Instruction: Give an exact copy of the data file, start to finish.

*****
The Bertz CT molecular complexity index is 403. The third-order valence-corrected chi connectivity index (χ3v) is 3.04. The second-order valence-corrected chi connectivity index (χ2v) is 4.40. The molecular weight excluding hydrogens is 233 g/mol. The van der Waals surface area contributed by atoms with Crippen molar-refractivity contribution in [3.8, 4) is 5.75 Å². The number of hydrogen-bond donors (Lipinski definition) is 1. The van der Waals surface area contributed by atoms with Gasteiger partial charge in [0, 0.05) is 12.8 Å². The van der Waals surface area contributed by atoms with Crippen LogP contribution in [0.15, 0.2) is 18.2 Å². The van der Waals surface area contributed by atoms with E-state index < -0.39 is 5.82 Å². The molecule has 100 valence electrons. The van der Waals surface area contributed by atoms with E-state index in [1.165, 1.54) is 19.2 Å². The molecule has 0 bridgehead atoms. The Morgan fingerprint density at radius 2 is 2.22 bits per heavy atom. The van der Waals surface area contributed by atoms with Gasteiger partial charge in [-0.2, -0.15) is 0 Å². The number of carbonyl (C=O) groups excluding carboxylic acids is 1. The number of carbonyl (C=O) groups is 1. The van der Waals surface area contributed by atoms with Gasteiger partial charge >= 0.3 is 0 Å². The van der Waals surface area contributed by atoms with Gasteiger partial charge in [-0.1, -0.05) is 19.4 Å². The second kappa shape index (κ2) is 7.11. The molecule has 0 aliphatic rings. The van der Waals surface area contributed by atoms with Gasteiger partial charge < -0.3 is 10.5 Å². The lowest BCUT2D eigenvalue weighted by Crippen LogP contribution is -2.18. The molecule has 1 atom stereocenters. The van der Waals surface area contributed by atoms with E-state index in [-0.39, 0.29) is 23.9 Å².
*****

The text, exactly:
The Bertz CT molecular complexity index is 403. The third-order valence-corrected chi connectivity index (χ3v) is 3.04. The second-order valence-corrected chi connectivity index (χ2v) is 4.40. The molecular weight excluding hydrogens is 233 g/mol. The van der Waals surface area contributed by atoms with Crippen molar-refractivity contribution in [3.8, 4) is 5.75 Å². The number of hydrogen-bond donors (Lipinski definition) is 1. The van der Waals surface area contributed by atoms with Gasteiger partial charge in [0, 0.05) is 12.8 Å². The van der Waals surface area contributed by atoms with Crippen LogP contribution in [0.15, 0.2) is 18.2 Å². The van der Waals surface area contributed by atoms with E-state index < -0.39 is 5.82 Å². The molecule has 100 valence electrons. The van der Waals surface area contributed by atoms with E-state index in [1.165, 1.54) is 19.2 Å². The molecule has 0 bridgehead atoms. The Morgan fingerprint density at radius 2 is 2.22 bits per heavy atom. The van der Waals surface area contributed by atoms with Gasteiger partial charge in [-0.2, -0.15) is 0 Å². The number of carbonyl (C=O) groups excluding carboxylic acids is 1. The number of carbonyl (C=O) groups is 1. The van der Waals surface area contributed by atoms with Gasteiger partial charge >= 0.3 is 0 Å². The van der Waals surface area contributed by atoms with Gasteiger partial charge in [-0.1, -0.05) is 19.4 Å². The second kappa shape index (κ2) is 7.11. The molecule has 0 aliphatic rings. The van der Waals surface area contributed by atoms with Gasteiger partial charge < -0.3 is 10.5 Å². The lowest BCUT2D eigenvalue weighted by Crippen LogP contribution is -2.18. The molecule has 1 atom stereocenters. The van der Waals surface area contributed by atoms with E-state index in [-0.39, 0.29) is 23.9 Å².